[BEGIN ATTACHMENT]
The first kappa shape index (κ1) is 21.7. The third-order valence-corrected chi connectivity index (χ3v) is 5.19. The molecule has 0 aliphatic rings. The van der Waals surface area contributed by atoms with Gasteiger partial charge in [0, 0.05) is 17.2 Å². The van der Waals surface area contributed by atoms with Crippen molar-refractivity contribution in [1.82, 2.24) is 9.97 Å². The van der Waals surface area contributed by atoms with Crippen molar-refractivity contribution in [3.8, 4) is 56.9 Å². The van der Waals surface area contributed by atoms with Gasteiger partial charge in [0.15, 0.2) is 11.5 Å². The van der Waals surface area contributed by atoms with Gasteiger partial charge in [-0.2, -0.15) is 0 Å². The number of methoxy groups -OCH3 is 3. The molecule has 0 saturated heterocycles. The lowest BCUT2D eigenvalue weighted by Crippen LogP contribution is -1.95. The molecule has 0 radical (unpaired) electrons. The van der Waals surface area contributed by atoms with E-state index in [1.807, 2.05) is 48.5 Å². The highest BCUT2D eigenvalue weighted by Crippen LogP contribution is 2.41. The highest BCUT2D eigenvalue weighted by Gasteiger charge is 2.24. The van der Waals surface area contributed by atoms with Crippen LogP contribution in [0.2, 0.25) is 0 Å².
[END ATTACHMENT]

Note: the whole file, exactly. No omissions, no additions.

The first kappa shape index (κ1) is 21.7. The third-order valence-corrected chi connectivity index (χ3v) is 5.19. The molecule has 0 aliphatic rings. The van der Waals surface area contributed by atoms with Gasteiger partial charge in [0, 0.05) is 17.2 Å². The van der Waals surface area contributed by atoms with Crippen molar-refractivity contribution in [1.82, 2.24) is 9.97 Å². The van der Waals surface area contributed by atoms with Crippen molar-refractivity contribution in [3.8, 4) is 56.9 Å². The van der Waals surface area contributed by atoms with Gasteiger partial charge in [0.15, 0.2) is 11.5 Å². The van der Waals surface area contributed by atoms with Gasteiger partial charge in [-0.2, -0.15) is 0 Å². The number of methoxy groups -OCH3 is 3. The molecule has 0 saturated heterocycles. The lowest BCUT2D eigenvalue weighted by Crippen LogP contribution is -1.95. The molecule has 0 radical (unpaired) electrons. The van der Waals surface area contributed by atoms with E-state index in [1.807, 2.05) is 48.5 Å². The highest BCUT2D eigenvalue weighted by Crippen LogP contribution is 2.41. The highest BCUT2D eigenvalue weighted by Gasteiger charge is 2.24. The van der Waals surface area contributed by atoms with Crippen LogP contribution in [0.2, 0.25) is 0 Å².